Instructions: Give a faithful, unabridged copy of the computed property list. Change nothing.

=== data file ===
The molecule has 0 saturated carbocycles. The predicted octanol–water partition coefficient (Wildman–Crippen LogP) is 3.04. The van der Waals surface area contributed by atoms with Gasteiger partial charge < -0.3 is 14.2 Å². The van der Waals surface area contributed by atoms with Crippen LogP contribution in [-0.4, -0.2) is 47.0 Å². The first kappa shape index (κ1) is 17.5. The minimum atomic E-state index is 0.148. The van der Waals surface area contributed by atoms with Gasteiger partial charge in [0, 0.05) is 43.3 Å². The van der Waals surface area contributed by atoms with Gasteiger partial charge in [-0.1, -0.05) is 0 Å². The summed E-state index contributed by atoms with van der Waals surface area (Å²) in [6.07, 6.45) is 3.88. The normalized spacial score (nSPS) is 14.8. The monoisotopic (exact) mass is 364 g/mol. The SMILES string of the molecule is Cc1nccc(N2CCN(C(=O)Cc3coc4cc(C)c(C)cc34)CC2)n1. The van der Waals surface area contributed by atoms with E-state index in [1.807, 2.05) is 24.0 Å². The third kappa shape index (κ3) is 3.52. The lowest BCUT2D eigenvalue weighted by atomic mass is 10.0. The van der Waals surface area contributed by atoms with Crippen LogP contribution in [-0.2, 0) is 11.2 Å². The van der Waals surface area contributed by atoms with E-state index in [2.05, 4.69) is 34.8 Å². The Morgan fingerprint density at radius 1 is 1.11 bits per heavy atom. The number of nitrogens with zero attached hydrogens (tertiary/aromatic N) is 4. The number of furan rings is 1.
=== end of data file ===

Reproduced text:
The molecule has 0 saturated carbocycles. The predicted octanol–water partition coefficient (Wildman–Crippen LogP) is 3.04. The van der Waals surface area contributed by atoms with Gasteiger partial charge < -0.3 is 14.2 Å². The van der Waals surface area contributed by atoms with Crippen LogP contribution in [-0.4, -0.2) is 47.0 Å². The first kappa shape index (κ1) is 17.5. The minimum atomic E-state index is 0.148. The van der Waals surface area contributed by atoms with Gasteiger partial charge in [0, 0.05) is 43.3 Å². The van der Waals surface area contributed by atoms with Gasteiger partial charge in [-0.1, -0.05) is 0 Å². The summed E-state index contributed by atoms with van der Waals surface area (Å²) in [6.07, 6.45) is 3.88. The normalized spacial score (nSPS) is 14.8. The monoisotopic (exact) mass is 364 g/mol. The SMILES string of the molecule is Cc1nccc(N2CCN(C(=O)Cc3coc4cc(C)c(C)cc34)CC2)n1. The van der Waals surface area contributed by atoms with E-state index in [1.807, 2.05) is 24.0 Å². The third kappa shape index (κ3) is 3.52. The lowest BCUT2D eigenvalue weighted by atomic mass is 10.0. The van der Waals surface area contributed by atoms with Crippen LogP contribution in [-0.2, 0) is 11.2 Å². The van der Waals surface area contributed by atoms with E-state index in [2.05, 4.69) is 34.8 Å². The Morgan fingerprint density at radius 1 is 1.11 bits per heavy atom. The number of nitrogens with zero attached hydrogens (tertiary/aromatic N) is 4. The number of furan rings is 1.